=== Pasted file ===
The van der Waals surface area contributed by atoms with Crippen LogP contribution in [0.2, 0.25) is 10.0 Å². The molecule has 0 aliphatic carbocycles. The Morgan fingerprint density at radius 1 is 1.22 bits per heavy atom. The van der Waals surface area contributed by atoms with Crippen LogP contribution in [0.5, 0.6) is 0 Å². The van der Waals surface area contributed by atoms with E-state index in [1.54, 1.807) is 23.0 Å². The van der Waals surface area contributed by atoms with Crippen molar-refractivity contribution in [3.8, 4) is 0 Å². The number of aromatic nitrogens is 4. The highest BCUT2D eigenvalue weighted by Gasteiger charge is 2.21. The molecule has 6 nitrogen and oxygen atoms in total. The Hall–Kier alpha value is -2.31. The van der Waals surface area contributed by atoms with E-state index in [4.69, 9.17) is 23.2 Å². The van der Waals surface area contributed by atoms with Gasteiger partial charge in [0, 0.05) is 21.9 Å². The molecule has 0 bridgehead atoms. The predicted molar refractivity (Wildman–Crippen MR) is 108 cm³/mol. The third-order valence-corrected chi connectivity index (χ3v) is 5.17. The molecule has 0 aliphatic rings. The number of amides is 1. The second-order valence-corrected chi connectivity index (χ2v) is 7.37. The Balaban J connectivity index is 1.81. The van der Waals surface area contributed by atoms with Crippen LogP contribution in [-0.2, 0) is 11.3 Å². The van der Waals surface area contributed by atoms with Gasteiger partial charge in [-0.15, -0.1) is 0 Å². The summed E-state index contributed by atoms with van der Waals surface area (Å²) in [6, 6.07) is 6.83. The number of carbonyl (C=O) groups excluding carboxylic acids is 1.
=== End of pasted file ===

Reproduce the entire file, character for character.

The van der Waals surface area contributed by atoms with Crippen LogP contribution in [0.2, 0.25) is 10.0 Å². The molecule has 0 aliphatic carbocycles. The Morgan fingerprint density at radius 1 is 1.22 bits per heavy atom. The van der Waals surface area contributed by atoms with Crippen LogP contribution in [0.5, 0.6) is 0 Å². The van der Waals surface area contributed by atoms with E-state index in [1.54, 1.807) is 23.0 Å². The van der Waals surface area contributed by atoms with Crippen molar-refractivity contribution in [3.8, 4) is 0 Å². The number of aromatic nitrogens is 4. The highest BCUT2D eigenvalue weighted by Gasteiger charge is 2.21. The molecule has 6 nitrogen and oxygen atoms in total. The Hall–Kier alpha value is -2.31. The van der Waals surface area contributed by atoms with E-state index in [4.69, 9.17) is 23.2 Å². The van der Waals surface area contributed by atoms with Gasteiger partial charge in [0, 0.05) is 21.9 Å². The molecule has 0 bridgehead atoms. The predicted molar refractivity (Wildman–Crippen MR) is 108 cm³/mol. The third-order valence-corrected chi connectivity index (χ3v) is 5.17. The molecule has 0 aliphatic rings. The number of amides is 1. The second-order valence-corrected chi connectivity index (χ2v) is 7.37. The Balaban J connectivity index is 1.81. The van der Waals surface area contributed by atoms with Crippen LogP contribution in [-0.2, 0) is 11.3 Å². The van der Waals surface area contributed by atoms with Gasteiger partial charge in [-0.15, -0.1) is 0 Å². The summed E-state index contributed by atoms with van der Waals surface area (Å²) in [6, 6.07) is 6.83. The number of carbonyl (C=O) groups excluding carboxylic acids is 1.